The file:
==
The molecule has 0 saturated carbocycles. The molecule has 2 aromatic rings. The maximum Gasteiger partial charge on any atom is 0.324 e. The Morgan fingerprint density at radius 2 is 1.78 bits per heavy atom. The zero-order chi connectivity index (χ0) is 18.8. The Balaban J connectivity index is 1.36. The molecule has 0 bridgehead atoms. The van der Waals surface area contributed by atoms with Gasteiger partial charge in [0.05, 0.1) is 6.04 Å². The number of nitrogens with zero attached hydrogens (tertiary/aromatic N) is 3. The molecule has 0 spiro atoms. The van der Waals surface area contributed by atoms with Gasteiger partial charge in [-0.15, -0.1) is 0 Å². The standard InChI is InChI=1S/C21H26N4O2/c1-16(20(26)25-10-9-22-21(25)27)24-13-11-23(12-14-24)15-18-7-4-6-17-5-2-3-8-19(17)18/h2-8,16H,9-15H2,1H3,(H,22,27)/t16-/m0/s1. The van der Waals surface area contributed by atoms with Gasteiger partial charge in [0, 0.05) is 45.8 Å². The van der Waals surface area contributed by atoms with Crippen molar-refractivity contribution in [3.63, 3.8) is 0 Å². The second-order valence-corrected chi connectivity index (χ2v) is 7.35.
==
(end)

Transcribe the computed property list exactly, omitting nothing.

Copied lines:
The molecule has 0 saturated carbocycles. The molecule has 2 aromatic rings. The maximum Gasteiger partial charge on any atom is 0.324 e. The Morgan fingerprint density at radius 2 is 1.78 bits per heavy atom. The zero-order chi connectivity index (χ0) is 18.8. The Balaban J connectivity index is 1.36. The molecule has 0 bridgehead atoms. The van der Waals surface area contributed by atoms with Gasteiger partial charge in [0.05, 0.1) is 6.04 Å². The number of nitrogens with zero attached hydrogens (tertiary/aromatic N) is 3. The molecule has 0 spiro atoms. The van der Waals surface area contributed by atoms with Gasteiger partial charge in [-0.15, -0.1) is 0 Å². The standard InChI is InChI=1S/C21H26N4O2/c1-16(20(26)25-10-9-22-21(25)27)24-13-11-23(12-14-24)15-18-7-4-6-17-5-2-3-8-19(17)18/h2-8,16H,9-15H2,1H3,(H,22,27)/t16-/m0/s1. The van der Waals surface area contributed by atoms with Gasteiger partial charge in [0, 0.05) is 45.8 Å². The van der Waals surface area contributed by atoms with Crippen molar-refractivity contribution in [3.63, 3.8) is 0 Å². The second-order valence-corrected chi connectivity index (χ2v) is 7.35.